Yeah, I read the article and personally found it lacking only because it didn’t impart unto me anything I didn’t or not currently doing. In addition, I think it’s just plain common sense, HOWEVER, I don’t know it would be useful, especially in a day and age where immersing on social media COULD take up so much time that could be better well spent engaging with others IRL or even just taking time for self beyond the scroll/point/click….
I went fo a 2 mile run after I got home from work – it was good.
Day 3, baby… It was a good day, productive at work. This particular spacecraft mission I’m working on is getting busier, especially with my immediate boss down at KSC supporting the Parker Solar Probe launch activities (we launch on a Delta IV on 11 August – hopefully we don’t slip).
In yesterday’s post, I mentioned the belief that when you drop off social media, for whatever reason, *generally* you’re not really missed for a number of different reasons – folks busy with their own social media movements, folks busy with life, etc. DarrenKeith, who’s also on this sabbatical for the same reason, mentioned that sometimes you ARE actually missed. I replied in agreement. Interestingly, before he made that comment. I got this DM via Twitter:
It not only showed me that DarrenKeith was on point in his reply, but it showed me that how I roll on social media IS actually noticed, even if never publicly said. Good thing, yeah.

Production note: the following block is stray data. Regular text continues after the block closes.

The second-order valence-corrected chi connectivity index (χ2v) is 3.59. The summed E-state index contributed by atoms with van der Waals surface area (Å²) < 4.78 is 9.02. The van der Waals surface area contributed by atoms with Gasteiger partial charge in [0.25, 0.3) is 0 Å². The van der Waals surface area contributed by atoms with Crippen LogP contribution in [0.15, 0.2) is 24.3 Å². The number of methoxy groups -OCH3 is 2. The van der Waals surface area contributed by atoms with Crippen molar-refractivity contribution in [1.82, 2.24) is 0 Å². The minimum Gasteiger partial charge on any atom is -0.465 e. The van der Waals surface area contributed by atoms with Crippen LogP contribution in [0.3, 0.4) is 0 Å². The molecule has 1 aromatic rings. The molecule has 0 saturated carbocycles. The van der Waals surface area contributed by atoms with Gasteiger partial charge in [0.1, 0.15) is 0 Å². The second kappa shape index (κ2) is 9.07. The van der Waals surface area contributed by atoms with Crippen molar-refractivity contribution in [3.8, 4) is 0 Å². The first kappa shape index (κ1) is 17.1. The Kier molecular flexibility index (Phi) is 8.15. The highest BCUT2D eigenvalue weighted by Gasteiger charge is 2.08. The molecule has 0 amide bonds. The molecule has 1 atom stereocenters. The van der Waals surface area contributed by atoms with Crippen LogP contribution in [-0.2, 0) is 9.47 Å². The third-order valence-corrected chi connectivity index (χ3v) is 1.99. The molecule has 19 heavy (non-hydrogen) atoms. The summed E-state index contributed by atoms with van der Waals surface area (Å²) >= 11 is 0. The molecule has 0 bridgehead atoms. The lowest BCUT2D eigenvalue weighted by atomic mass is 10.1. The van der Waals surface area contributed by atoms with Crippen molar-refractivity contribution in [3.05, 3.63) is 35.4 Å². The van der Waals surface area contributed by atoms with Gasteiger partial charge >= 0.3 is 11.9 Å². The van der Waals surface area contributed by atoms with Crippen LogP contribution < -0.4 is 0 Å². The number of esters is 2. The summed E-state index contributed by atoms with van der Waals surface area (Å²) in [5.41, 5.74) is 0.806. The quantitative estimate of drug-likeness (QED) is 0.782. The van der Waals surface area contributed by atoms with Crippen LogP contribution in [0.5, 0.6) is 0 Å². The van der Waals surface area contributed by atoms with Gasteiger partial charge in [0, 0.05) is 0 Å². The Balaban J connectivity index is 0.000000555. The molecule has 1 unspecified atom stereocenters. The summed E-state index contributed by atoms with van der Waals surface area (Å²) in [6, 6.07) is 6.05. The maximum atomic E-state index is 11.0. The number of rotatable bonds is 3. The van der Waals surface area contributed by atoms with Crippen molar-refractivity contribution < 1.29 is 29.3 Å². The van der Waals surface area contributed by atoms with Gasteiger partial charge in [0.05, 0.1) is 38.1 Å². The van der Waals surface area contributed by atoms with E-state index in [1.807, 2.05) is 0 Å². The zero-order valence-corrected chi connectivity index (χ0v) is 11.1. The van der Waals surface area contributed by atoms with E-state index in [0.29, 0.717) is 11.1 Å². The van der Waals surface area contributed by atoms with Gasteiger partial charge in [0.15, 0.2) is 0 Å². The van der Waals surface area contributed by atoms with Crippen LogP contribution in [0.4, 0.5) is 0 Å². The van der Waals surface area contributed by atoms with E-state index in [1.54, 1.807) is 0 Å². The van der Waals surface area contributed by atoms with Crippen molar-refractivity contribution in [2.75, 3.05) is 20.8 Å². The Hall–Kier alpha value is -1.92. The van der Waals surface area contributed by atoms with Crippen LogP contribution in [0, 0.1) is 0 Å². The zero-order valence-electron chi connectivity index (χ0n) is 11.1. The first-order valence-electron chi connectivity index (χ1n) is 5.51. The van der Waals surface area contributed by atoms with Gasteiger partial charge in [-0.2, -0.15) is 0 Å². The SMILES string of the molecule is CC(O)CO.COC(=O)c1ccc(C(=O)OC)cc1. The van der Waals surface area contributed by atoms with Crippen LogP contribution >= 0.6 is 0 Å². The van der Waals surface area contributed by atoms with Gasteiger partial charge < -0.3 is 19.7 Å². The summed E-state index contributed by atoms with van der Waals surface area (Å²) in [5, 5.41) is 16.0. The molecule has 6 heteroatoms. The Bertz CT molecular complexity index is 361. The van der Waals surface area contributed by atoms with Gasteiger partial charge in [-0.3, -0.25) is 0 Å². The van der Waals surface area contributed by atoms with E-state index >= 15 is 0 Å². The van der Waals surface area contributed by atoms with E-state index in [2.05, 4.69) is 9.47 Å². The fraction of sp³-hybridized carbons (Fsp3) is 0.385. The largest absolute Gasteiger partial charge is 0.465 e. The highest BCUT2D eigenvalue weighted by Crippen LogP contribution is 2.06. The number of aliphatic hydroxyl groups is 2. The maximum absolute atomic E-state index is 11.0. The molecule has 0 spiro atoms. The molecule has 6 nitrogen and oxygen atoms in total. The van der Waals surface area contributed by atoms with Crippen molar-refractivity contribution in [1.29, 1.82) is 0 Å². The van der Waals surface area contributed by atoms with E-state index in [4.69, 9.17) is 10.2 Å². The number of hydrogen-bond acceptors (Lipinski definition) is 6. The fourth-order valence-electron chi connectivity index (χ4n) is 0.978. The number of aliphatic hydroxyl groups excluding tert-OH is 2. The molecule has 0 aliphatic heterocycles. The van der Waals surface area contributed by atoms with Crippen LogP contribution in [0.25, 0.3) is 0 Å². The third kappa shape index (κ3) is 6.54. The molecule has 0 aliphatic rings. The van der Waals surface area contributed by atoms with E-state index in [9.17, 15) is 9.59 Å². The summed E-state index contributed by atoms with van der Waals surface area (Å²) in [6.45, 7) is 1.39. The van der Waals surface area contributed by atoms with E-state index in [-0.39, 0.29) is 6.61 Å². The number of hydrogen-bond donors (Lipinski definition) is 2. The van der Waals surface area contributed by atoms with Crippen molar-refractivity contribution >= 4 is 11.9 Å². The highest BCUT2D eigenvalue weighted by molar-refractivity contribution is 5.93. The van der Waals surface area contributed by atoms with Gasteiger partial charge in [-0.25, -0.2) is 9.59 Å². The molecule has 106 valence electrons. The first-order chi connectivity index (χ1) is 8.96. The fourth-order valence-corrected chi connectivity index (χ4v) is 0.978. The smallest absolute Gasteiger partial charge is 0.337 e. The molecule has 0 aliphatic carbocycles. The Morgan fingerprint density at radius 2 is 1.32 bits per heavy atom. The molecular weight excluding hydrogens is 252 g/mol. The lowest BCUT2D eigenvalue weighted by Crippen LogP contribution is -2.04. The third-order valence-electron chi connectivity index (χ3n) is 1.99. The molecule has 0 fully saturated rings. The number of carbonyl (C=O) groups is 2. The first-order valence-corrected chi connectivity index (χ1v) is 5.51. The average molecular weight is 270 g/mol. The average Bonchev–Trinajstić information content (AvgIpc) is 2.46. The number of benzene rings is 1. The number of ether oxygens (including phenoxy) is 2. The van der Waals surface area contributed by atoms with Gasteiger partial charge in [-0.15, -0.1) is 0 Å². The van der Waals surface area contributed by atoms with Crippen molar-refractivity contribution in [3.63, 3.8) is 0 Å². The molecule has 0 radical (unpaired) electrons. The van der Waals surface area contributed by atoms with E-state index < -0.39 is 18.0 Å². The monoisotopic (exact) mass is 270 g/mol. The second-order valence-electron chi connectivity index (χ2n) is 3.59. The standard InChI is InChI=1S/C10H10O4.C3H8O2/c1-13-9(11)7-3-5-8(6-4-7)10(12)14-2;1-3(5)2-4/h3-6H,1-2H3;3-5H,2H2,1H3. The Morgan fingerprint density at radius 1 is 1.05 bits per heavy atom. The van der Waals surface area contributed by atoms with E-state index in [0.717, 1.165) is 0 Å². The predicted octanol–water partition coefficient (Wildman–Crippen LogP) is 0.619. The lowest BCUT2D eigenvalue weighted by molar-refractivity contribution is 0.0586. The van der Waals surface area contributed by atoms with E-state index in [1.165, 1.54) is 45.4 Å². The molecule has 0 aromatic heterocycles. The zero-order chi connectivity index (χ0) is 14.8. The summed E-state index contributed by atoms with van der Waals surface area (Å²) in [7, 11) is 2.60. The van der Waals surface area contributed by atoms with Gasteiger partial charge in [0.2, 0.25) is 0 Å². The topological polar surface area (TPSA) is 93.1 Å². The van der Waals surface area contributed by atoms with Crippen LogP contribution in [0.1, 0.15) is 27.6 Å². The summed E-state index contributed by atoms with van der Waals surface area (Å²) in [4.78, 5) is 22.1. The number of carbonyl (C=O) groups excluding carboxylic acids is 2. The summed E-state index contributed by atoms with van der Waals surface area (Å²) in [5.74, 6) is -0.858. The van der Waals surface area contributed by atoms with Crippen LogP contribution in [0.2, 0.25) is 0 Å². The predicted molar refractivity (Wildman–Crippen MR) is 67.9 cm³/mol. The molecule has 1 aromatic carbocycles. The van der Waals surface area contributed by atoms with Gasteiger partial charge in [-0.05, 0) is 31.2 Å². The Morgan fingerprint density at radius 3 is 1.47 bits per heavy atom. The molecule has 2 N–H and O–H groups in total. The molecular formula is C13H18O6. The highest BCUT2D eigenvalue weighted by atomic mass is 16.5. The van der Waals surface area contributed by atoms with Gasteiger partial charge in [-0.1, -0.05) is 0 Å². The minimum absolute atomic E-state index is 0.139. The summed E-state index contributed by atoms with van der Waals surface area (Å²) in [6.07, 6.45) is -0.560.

So yeah, Twitter is the only social network I’m still using for my 100 Days of Code progress status. Originally, my plan was to auto-schedule my status posts via Hootsuite, but I decided to keep the Twitter app on my phone for convenience. The one *issue* I see I am still having with this is….I’m still seeming to scroll tweets beyond what notifications or replies I’m getting via my progress status post. That said, I think I’m going to remove the app from my phone. Why? One of the other reasons for the sabbatical is to reduce the “phone addiction” EVERRRRYONE knows how convenient it is to scroll social media, play games, read news, whatever, via this mobile device. In short, my approach is to use the phone for what it was originally designed for – to make and receive calls. In other words, put it down – stop walking around with it.
Ironically, I got this email today about how Facebook and Instagram are developing tools to help the user spend less time on the phone. While this is not brand new, and I understand the intent, for the most part, I’m like….”Yeah, right”. The concept is oxymoronic to me. In summary, I agree with the last two sentences of the last paragraph:
“For some users, it might be enough to make social media feel nice again. But for most of us, it won’t do much to slow the scroll.” If you’re interested in the article, you can check it out here.